When Birgitta and I were touring a university campus last week, our student guide stopped in front of the psychology building and said, “There’s a giant lecture hall in here with a stage. The professor chose this room so students could see when he performed psychological experiments such as hypnotizing volunteer students.” Our tour leader laughed as he told of the crazy stunts the professor commanded these students to do while they were “under”.
I’ve always told my kids never to allow anyone to hypnotize them and hope Birgitta, as a future college student, will never volunteer for such an experiment. Turning over mind-control to someone else is a dangerous proposition… unless that someone is God.
God doesn’t play mind games with us. As a matter of fact, my mind has been rescued multiple times when I’ve gone off the deep end in my thinking, whether its worry, panic or fear. My frequent prayer has been, “Please tell me what to think right now.” When life spins out of control, I’d rather have the all-knowing God directing my thoughts than my own troubled mind.
In recent weeks, as I’ve tried to process Nate’s cancer and death, I’ve needed God’s mind-control again and again. Certain scenes have bothered me to the point of torment. A handful of regrets have regularly accused me, and fear sometimes threatens at the edge of my thought life. When these things happen, I’ve found it helpful to pray immediately and ask God to “erase that thought.” And he’s done it every time.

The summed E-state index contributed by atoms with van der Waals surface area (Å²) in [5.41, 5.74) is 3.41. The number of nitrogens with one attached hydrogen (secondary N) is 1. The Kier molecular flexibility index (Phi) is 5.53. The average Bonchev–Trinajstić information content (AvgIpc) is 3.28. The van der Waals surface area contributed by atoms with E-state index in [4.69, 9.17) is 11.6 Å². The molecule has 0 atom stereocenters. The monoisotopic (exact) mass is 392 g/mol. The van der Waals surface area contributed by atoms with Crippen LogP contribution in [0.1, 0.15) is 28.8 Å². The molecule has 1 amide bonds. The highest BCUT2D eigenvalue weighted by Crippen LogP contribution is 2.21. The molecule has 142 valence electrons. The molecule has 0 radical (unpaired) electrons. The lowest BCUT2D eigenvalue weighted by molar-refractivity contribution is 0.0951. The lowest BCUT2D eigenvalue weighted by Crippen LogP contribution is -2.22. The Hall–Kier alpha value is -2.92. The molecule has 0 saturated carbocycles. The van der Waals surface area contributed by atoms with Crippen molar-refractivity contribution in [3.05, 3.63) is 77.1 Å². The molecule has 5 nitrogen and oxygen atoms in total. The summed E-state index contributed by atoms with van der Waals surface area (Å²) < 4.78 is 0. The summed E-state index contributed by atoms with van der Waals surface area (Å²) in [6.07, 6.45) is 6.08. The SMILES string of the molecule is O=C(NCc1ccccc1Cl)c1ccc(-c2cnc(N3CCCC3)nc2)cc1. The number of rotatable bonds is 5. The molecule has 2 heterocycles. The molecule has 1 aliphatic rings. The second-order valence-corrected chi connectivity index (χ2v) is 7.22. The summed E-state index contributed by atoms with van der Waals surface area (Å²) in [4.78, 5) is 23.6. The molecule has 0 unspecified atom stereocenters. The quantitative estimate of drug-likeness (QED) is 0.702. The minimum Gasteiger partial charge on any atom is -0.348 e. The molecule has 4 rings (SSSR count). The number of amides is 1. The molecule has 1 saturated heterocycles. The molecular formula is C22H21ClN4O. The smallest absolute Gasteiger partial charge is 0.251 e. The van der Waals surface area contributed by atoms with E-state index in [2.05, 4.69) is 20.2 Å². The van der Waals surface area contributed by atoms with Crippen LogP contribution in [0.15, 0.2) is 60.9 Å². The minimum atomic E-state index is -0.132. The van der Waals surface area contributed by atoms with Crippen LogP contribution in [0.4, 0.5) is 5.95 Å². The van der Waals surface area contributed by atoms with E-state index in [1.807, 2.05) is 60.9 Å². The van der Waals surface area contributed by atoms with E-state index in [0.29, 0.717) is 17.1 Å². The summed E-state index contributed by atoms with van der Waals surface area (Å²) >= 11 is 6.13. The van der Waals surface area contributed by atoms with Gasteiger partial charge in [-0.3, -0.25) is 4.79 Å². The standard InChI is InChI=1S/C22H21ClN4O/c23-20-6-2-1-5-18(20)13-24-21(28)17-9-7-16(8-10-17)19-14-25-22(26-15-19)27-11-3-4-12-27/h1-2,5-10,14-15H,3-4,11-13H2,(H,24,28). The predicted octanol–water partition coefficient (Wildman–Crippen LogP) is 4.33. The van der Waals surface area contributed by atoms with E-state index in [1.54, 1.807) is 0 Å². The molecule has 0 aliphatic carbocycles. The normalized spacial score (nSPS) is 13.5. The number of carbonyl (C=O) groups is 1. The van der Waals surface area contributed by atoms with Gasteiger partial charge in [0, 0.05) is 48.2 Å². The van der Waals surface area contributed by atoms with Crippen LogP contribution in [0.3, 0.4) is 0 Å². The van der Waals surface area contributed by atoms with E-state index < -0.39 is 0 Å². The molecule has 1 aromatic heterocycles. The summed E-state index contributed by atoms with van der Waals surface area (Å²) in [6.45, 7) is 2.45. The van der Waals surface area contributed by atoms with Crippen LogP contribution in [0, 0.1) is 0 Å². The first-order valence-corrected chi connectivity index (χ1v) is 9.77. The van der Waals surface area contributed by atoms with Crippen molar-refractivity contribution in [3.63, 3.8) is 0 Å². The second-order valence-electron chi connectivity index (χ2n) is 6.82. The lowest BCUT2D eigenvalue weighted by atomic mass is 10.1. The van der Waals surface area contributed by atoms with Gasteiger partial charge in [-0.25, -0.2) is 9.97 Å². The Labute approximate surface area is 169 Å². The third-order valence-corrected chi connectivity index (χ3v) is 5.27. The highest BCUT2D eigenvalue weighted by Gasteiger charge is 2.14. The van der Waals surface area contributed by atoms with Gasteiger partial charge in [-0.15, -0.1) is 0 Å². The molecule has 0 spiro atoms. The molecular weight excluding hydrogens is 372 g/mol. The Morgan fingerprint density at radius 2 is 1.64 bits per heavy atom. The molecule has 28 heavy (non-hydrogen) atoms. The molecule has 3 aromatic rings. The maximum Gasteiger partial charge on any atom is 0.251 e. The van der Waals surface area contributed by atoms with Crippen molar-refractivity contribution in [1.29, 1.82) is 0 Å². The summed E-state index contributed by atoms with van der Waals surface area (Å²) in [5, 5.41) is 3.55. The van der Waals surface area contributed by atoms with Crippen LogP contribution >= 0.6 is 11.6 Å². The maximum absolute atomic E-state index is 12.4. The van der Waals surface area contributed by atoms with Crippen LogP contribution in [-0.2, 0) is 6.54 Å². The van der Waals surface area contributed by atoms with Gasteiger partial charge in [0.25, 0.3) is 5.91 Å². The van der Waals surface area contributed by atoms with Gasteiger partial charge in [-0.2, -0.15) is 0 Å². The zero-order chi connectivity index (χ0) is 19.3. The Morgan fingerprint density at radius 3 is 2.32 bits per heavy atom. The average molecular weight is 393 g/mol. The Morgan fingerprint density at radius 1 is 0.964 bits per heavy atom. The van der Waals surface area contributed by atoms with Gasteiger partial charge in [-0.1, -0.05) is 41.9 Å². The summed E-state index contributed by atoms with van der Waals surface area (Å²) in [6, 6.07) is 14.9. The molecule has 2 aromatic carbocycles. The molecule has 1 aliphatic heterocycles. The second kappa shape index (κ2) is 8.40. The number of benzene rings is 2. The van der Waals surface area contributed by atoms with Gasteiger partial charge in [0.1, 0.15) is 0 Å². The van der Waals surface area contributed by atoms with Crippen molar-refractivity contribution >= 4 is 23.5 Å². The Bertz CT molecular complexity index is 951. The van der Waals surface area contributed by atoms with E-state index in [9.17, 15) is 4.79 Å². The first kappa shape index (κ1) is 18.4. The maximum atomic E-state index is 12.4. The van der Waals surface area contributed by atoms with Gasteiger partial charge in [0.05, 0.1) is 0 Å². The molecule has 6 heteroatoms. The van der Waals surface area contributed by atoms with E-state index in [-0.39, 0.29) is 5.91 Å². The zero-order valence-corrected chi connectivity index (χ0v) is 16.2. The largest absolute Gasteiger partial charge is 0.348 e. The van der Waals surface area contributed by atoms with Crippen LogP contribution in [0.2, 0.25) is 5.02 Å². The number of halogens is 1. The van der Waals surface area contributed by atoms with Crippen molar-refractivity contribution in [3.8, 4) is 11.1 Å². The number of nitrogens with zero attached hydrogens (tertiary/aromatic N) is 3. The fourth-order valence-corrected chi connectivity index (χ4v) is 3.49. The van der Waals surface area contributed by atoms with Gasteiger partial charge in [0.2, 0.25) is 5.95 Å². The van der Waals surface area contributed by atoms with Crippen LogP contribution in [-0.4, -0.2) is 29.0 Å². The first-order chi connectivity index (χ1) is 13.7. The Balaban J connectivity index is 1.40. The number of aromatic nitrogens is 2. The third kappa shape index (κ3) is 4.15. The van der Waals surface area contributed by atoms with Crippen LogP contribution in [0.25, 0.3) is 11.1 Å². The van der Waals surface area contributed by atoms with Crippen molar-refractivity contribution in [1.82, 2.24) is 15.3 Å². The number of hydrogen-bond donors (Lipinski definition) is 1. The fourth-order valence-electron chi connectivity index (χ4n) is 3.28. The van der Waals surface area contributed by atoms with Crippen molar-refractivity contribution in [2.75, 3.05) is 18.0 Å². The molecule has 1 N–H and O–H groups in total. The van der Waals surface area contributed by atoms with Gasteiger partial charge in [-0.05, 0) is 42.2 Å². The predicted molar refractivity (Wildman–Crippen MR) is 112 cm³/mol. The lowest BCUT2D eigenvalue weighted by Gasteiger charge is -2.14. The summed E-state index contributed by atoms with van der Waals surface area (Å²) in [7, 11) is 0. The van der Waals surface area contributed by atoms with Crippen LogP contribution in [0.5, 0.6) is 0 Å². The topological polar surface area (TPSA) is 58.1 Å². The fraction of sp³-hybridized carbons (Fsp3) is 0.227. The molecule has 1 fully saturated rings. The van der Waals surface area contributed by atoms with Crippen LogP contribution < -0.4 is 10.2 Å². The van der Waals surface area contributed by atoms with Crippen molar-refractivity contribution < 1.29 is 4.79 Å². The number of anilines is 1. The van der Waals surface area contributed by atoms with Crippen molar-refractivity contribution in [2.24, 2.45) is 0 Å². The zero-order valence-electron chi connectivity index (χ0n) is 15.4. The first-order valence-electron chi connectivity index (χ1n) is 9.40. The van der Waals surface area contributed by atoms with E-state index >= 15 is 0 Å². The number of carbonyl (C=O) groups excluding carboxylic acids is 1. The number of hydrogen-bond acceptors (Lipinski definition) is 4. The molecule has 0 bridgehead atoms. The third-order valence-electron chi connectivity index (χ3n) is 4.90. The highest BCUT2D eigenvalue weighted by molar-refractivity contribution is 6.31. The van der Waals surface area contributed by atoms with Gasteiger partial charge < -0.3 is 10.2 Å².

It happened again yesterday. I was bothered by remembering something I’d insensitively said to someone, deeply regretting it. Again and again it came to mind, upsetting me anew each time. But there are no do-overs in situations like this, so I asked the Lord to please take that destructive thought out of my mind and never let it return. Today I couldn’t tell you what it was. It’s gone. I remember that I was bothered but can’t remember over what.
This is the kind of mind control God offers. It’s completely safe and accomplishes a cerebral house cleaning unavailable in any other way. And better than that, a mind submitted to the Lord can eventually become Christ-like. Scripture assures us we can have “the mind of Christ,” should we desire it. For example, as we try to understand spiritual truth through the Holy Spirit’s guidance, we’re using our minds as Christ used his.
When we suffer well or humble ourselves or refuse to complain, we’re using our minds as Christ did. Each of these is nearly impossible, though, without first turning our minds over to him, swapping our control for his. And when I ask him to erase a recurring memory that’s disturbing me, I’m asking to think like Christ. I’m thankful for the opportunity to ask, and grateful when he answers by ridding my mind of toxic debris.
Whatever was distressing me yesterday isn’t bothering me a bit today, because I can’t remember what it was.
“Let God transform you into a new person by changing the way you think. Then you will learn to know God’s will for you, which is good and pleasing and perfect.” (Romans 12:2b)